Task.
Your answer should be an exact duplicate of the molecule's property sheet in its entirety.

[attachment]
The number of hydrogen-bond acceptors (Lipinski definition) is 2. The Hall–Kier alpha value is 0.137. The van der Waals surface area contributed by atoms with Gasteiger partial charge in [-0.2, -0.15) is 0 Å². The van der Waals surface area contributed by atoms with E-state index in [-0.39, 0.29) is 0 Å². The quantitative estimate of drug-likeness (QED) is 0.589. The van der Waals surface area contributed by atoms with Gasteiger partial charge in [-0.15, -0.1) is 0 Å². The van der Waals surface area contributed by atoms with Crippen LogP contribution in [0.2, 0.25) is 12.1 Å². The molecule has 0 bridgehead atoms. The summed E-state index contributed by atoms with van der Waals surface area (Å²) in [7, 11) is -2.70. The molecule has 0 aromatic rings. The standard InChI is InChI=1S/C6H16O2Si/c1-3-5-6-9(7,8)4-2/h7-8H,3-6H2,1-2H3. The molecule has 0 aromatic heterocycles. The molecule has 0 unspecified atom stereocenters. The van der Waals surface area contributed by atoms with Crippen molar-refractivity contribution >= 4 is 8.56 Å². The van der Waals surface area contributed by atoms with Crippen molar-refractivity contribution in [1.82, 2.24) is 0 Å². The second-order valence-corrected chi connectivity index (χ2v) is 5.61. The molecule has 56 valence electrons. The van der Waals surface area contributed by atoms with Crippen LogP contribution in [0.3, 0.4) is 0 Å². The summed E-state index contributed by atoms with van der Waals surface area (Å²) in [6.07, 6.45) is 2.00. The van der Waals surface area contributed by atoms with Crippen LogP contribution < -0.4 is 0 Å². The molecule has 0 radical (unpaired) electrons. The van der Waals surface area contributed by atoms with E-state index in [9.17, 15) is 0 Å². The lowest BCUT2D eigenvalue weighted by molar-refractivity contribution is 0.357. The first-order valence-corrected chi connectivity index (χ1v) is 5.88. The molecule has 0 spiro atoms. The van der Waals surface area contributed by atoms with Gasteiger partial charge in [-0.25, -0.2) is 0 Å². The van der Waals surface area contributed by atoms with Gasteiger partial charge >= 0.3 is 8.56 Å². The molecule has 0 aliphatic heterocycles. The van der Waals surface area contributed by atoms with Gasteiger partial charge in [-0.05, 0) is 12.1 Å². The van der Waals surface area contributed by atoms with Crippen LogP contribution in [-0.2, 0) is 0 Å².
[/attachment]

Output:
The number of hydrogen-bond acceptors (Lipinski definition) is 2. The Hall–Kier alpha value is 0.137. The van der Waals surface area contributed by atoms with Gasteiger partial charge in [-0.2, -0.15) is 0 Å². The van der Waals surface area contributed by atoms with E-state index in [-0.39, 0.29) is 0 Å². The quantitative estimate of drug-likeness (QED) is 0.589. The van der Waals surface area contributed by atoms with Gasteiger partial charge in [-0.15, -0.1) is 0 Å². The van der Waals surface area contributed by atoms with Crippen LogP contribution in [0.2, 0.25) is 12.1 Å². The molecule has 0 bridgehead atoms. The summed E-state index contributed by atoms with van der Waals surface area (Å²) in [7, 11) is -2.70. The molecule has 0 aromatic rings. The standard InChI is InChI=1S/C6H16O2Si/c1-3-5-6-9(7,8)4-2/h7-8H,3-6H2,1-2H3. The molecule has 0 aromatic heterocycles. The molecule has 0 unspecified atom stereocenters. The van der Waals surface area contributed by atoms with Crippen molar-refractivity contribution >= 4 is 8.56 Å². The van der Waals surface area contributed by atoms with Crippen molar-refractivity contribution in [1.82, 2.24) is 0 Å². The second-order valence-corrected chi connectivity index (χ2v) is 5.61. The molecule has 56 valence electrons. The van der Waals surface area contributed by atoms with Crippen LogP contribution in [0.3, 0.4) is 0 Å². The summed E-state index contributed by atoms with van der Waals surface area (Å²) in [6.07, 6.45) is 2.00. The van der Waals surface area contributed by atoms with Crippen LogP contribution < -0.4 is 0 Å². The molecule has 0 radical (unpaired) electrons. The van der Waals surface area contributed by atoms with E-state index in [9.17, 15) is 0 Å². The lowest BCUT2D eigenvalue weighted by molar-refractivity contribution is 0.357. The first-order valence-corrected chi connectivity index (χ1v) is 5.88. The molecule has 0 spiro atoms. The van der Waals surface area contributed by atoms with Gasteiger partial charge in [-0.25, -0.2) is 0 Å². The van der Waals surface area contributed by atoms with Gasteiger partial charge >= 0.3 is 8.56 Å². The molecule has 0 aliphatic heterocycles. The van der Waals surface area contributed by atoms with Gasteiger partial charge in [-0.05, 0) is 12.1 Å². The van der Waals surface area contributed by atoms with Crippen LogP contribution in [-0.2, 0) is 0 Å².